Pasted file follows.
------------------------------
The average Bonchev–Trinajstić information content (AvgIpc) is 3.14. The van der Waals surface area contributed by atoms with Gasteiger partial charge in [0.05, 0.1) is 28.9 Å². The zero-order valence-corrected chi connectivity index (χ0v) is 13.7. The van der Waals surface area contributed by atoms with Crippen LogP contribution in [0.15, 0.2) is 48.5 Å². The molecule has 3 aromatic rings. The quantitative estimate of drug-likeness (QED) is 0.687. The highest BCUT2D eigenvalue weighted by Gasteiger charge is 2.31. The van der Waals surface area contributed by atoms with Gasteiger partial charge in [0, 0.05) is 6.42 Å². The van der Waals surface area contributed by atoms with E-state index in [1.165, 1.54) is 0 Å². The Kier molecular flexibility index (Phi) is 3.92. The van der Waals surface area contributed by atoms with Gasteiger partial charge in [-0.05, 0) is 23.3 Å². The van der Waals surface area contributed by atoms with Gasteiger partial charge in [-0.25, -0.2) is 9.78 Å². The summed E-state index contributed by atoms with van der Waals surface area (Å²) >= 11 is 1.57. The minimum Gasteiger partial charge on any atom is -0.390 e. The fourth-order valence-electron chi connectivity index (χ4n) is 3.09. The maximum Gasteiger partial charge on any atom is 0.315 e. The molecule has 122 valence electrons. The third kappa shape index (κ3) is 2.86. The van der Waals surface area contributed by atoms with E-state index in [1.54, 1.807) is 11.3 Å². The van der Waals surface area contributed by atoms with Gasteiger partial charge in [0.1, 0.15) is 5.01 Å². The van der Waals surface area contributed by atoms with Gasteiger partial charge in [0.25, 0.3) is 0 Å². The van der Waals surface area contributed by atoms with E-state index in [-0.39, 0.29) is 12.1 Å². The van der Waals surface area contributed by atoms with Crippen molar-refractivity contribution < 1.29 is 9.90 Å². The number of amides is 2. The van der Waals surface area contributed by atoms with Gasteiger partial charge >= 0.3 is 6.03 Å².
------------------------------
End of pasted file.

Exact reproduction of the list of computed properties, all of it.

The average Bonchev–Trinajstić information content (AvgIpc) is 3.14. The van der Waals surface area contributed by atoms with Gasteiger partial charge in [0.05, 0.1) is 28.9 Å². The zero-order valence-corrected chi connectivity index (χ0v) is 13.7. The van der Waals surface area contributed by atoms with Crippen LogP contribution in [0.15, 0.2) is 48.5 Å². The molecule has 3 aromatic rings. The quantitative estimate of drug-likeness (QED) is 0.687. The highest BCUT2D eigenvalue weighted by Gasteiger charge is 2.31. The van der Waals surface area contributed by atoms with Gasteiger partial charge in [0, 0.05) is 6.42 Å². The van der Waals surface area contributed by atoms with E-state index in [1.165, 1.54) is 0 Å². The Kier molecular flexibility index (Phi) is 3.92. The van der Waals surface area contributed by atoms with Gasteiger partial charge in [-0.05, 0) is 23.3 Å². The van der Waals surface area contributed by atoms with Gasteiger partial charge in [-0.25, -0.2) is 9.78 Å². The summed E-state index contributed by atoms with van der Waals surface area (Å²) >= 11 is 1.57. The minimum Gasteiger partial charge on any atom is -0.390 e. The fourth-order valence-electron chi connectivity index (χ4n) is 3.09. The maximum Gasteiger partial charge on any atom is 0.315 e. The molecule has 122 valence electrons. The third kappa shape index (κ3) is 2.86. The van der Waals surface area contributed by atoms with E-state index in [1.54, 1.807) is 11.3 Å². The van der Waals surface area contributed by atoms with Gasteiger partial charge in [0.1, 0.15) is 5.01 Å². The van der Waals surface area contributed by atoms with Gasteiger partial charge in [0.25, 0.3) is 0 Å². The van der Waals surface area contributed by atoms with E-state index in [-0.39, 0.29) is 12.1 Å². The van der Waals surface area contributed by atoms with Crippen molar-refractivity contribution < 1.29 is 9.90 Å². The number of amides is 2. The van der Waals surface area contributed by atoms with Gasteiger partial charge >= 0.3 is 6.03 Å².